Display location: Museum rocket garden
Type: AN/TRC-202 Global Positioning System (GPS) Transportable Ground Antenna (TGA)
TGA Operational Satellite Contacts 2001-2006
In 1990 the TGA was developed by the Space and Missile Systems Center (SMC) for rapid deployment to provide backup operations capability under outage conditions at any of the four worldwide GPS Ground Antennas. The TGA would be deployed with a 5-person crew and be operational within 72 hours of arriving on site. When not deployed, it would be used to support development and testing of new GPS Control Segment hardware and software.
The TGA underwent acceptance testing, functional checking, and training at Cape Canaveral Air Force Station in 1992. It was shipped to Diego Garcia in 1995 to support the building of the GPS Instrumentation Facility there - a relocation and refurbishment of the antenna support buildings. Upon completion of the Diego Garcia upgrade, the TGA was shipped back to Cape Canaveral Air Force Station where it has remained since 1996.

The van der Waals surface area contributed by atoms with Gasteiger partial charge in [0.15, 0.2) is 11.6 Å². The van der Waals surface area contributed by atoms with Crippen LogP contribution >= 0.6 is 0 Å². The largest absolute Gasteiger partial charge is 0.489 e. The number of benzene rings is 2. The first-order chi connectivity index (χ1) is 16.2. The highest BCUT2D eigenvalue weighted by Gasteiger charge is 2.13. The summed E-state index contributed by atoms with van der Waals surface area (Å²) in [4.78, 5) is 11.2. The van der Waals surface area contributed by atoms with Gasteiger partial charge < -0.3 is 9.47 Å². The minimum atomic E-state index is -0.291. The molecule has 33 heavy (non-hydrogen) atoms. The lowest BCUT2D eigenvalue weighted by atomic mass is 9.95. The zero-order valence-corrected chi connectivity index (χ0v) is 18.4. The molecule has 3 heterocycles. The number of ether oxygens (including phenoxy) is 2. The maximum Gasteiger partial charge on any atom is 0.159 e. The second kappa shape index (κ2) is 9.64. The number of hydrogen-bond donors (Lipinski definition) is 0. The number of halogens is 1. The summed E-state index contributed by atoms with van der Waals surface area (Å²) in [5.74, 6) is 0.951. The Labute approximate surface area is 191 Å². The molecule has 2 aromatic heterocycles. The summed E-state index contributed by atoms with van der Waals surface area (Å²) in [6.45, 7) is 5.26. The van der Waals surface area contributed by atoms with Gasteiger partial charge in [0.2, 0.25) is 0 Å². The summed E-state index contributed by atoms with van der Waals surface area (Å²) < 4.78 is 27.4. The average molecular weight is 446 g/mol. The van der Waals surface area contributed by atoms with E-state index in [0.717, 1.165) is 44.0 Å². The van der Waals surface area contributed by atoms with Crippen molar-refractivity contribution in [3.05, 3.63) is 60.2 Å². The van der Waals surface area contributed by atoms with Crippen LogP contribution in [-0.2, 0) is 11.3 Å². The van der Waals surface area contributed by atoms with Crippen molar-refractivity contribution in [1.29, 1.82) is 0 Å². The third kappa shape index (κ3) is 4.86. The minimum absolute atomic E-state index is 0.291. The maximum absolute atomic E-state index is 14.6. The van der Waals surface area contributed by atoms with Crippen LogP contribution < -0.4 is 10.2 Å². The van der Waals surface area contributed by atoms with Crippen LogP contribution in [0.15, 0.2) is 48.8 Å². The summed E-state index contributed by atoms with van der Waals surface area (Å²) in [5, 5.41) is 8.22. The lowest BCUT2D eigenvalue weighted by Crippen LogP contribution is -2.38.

The TGA was the primary GPS command and control antenna at Cape Canaveral Air Force Station from 1997-2002 supporting operations while the fixed antenna was utilized for the Station Computer System Replacement upgrade, and most recently the GPS Architecture Evolution Plan (AEP) system development testing. AEP is the most significant control segment upgrade in GPS history, replacing the mainframe architecture with a distributed network system architecture. It brings capabilities such as increased accuracy, future sustainability, and the ability to command the GPS Block IIF vehicles. As the GPS fixed GAs were upgraded and modernized, the TGA remained the only legacy GPS GA. The TGA has several unique parts which made maintenance more difficult as the TGA aged. With Cape Canaveral Air Force Station being the only location housing infrastructure to support the TGA, decommissioning was approved in 2006.